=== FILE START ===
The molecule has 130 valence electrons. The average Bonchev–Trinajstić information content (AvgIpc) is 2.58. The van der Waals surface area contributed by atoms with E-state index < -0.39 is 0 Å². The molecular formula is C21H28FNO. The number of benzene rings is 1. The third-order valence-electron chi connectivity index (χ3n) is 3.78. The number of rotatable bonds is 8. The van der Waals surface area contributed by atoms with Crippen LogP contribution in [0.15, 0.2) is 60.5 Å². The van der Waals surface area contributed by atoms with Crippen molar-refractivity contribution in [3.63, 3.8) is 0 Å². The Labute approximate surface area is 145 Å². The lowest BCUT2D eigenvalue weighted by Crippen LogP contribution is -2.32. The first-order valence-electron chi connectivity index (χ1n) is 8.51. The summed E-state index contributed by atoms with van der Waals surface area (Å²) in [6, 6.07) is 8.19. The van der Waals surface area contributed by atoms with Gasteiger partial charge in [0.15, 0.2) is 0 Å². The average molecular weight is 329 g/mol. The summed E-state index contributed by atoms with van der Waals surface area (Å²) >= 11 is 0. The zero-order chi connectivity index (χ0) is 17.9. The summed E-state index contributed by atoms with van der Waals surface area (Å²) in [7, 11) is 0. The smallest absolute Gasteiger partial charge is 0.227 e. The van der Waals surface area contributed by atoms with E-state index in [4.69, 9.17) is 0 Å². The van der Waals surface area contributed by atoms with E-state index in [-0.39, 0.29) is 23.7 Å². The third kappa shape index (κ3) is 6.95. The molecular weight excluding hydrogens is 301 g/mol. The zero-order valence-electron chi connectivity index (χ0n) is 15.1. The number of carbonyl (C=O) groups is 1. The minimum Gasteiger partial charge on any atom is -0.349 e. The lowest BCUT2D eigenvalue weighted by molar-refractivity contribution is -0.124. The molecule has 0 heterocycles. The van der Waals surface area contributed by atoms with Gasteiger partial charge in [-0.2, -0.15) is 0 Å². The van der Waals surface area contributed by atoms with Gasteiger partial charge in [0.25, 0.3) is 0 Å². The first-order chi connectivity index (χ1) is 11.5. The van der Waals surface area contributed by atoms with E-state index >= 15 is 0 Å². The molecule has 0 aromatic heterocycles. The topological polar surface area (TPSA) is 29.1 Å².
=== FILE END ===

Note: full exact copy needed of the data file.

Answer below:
The molecule has 130 valence electrons. The average Bonchev–Trinajstić information content (AvgIpc) is 2.58. The van der Waals surface area contributed by atoms with E-state index < -0.39 is 0 Å². The molecular formula is C21H28FNO. The number of benzene rings is 1. The third-order valence-electron chi connectivity index (χ3n) is 3.78. The number of rotatable bonds is 8. The van der Waals surface area contributed by atoms with Crippen LogP contribution in [0.15, 0.2) is 60.5 Å². The van der Waals surface area contributed by atoms with Crippen molar-refractivity contribution in [3.63, 3.8) is 0 Å². The Labute approximate surface area is 145 Å². The lowest BCUT2D eigenvalue weighted by Crippen LogP contribution is -2.32. The first-order valence-electron chi connectivity index (χ1n) is 8.51. The summed E-state index contributed by atoms with van der Waals surface area (Å²) in [6, 6.07) is 8.19. The van der Waals surface area contributed by atoms with Gasteiger partial charge in [0.15, 0.2) is 0 Å². The average molecular weight is 329 g/mol. The summed E-state index contributed by atoms with van der Waals surface area (Å²) >= 11 is 0. The zero-order chi connectivity index (χ0) is 17.9. The summed E-state index contributed by atoms with van der Waals surface area (Å²) in [7, 11) is 0. The smallest absolute Gasteiger partial charge is 0.227 e. The van der Waals surface area contributed by atoms with E-state index in [4.69, 9.17) is 0 Å². The van der Waals surface area contributed by atoms with E-state index in [-0.39, 0.29) is 23.7 Å². The third kappa shape index (κ3) is 6.95. The molecular weight excluding hydrogens is 301 g/mol. The zero-order valence-electron chi connectivity index (χ0n) is 15.1. The number of carbonyl (C=O) groups is 1. The minimum Gasteiger partial charge on any atom is -0.349 e. The lowest BCUT2D eigenvalue weighted by molar-refractivity contribution is -0.124. The molecule has 0 heterocycles. The van der Waals surface area contributed by atoms with Gasteiger partial charge in [-0.2, -0.15) is 0 Å². The van der Waals surface area contributed by atoms with Gasteiger partial charge in [0.25, 0.3) is 0 Å². The first-order chi connectivity index (χ1) is 11.5. The van der Waals surface area contributed by atoms with E-state index >= 15 is 0 Å². The molecule has 0 aromatic heterocycles. The topological polar surface area (TPSA) is 29.1 Å².